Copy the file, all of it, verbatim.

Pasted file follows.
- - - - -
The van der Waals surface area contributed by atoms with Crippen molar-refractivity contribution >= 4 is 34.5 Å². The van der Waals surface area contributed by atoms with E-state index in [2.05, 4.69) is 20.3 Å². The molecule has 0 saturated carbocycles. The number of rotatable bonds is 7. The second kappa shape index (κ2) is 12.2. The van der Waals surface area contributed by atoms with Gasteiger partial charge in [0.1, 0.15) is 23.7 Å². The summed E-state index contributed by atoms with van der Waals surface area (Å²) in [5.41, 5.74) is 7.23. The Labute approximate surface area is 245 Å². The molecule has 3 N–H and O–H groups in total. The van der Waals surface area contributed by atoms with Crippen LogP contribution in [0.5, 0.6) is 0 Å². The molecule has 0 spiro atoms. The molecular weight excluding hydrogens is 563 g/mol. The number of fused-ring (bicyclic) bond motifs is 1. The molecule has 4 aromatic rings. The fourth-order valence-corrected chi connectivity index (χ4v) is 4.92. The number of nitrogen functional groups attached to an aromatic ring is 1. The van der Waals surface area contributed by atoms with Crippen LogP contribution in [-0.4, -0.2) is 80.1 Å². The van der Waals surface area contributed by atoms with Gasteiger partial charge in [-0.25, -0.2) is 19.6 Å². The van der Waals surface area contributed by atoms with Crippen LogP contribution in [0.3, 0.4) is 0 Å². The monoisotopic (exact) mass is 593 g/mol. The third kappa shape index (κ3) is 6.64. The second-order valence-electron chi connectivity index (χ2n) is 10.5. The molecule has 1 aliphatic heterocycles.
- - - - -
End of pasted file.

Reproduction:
The van der Waals surface area contributed by atoms with Crippen molar-refractivity contribution >= 4 is 34.5 Å². The van der Waals surface area contributed by atoms with E-state index in [2.05, 4.69) is 20.3 Å². The molecule has 0 saturated carbocycles. The number of rotatable bonds is 7. The second kappa shape index (κ2) is 12.2. The van der Waals surface area contributed by atoms with Gasteiger partial charge in [0.1, 0.15) is 23.7 Å². The summed E-state index contributed by atoms with van der Waals surface area (Å²) in [5.41, 5.74) is 7.23. The Labute approximate surface area is 245 Å². The molecule has 3 N–H and O–H groups in total. The van der Waals surface area contributed by atoms with Crippen LogP contribution in [0.5, 0.6) is 0 Å². The molecule has 0 spiro atoms. The molecular weight excluding hydrogens is 563 g/mol. The number of fused-ring (bicyclic) bond motifs is 1. The molecule has 4 aromatic rings. The fourth-order valence-corrected chi connectivity index (χ4v) is 4.92. The number of nitrogen functional groups attached to an aromatic ring is 1. The van der Waals surface area contributed by atoms with Crippen LogP contribution in [-0.4, -0.2) is 80.1 Å². The van der Waals surface area contributed by atoms with Gasteiger partial charge in [-0.25, -0.2) is 19.6 Å². The van der Waals surface area contributed by atoms with Crippen LogP contribution in [0.3, 0.4) is 0 Å². The monoisotopic (exact) mass is 593 g/mol. The third kappa shape index (κ3) is 6.64. The second-order valence-electron chi connectivity index (χ2n) is 10.5. The molecule has 1 aliphatic heterocycles.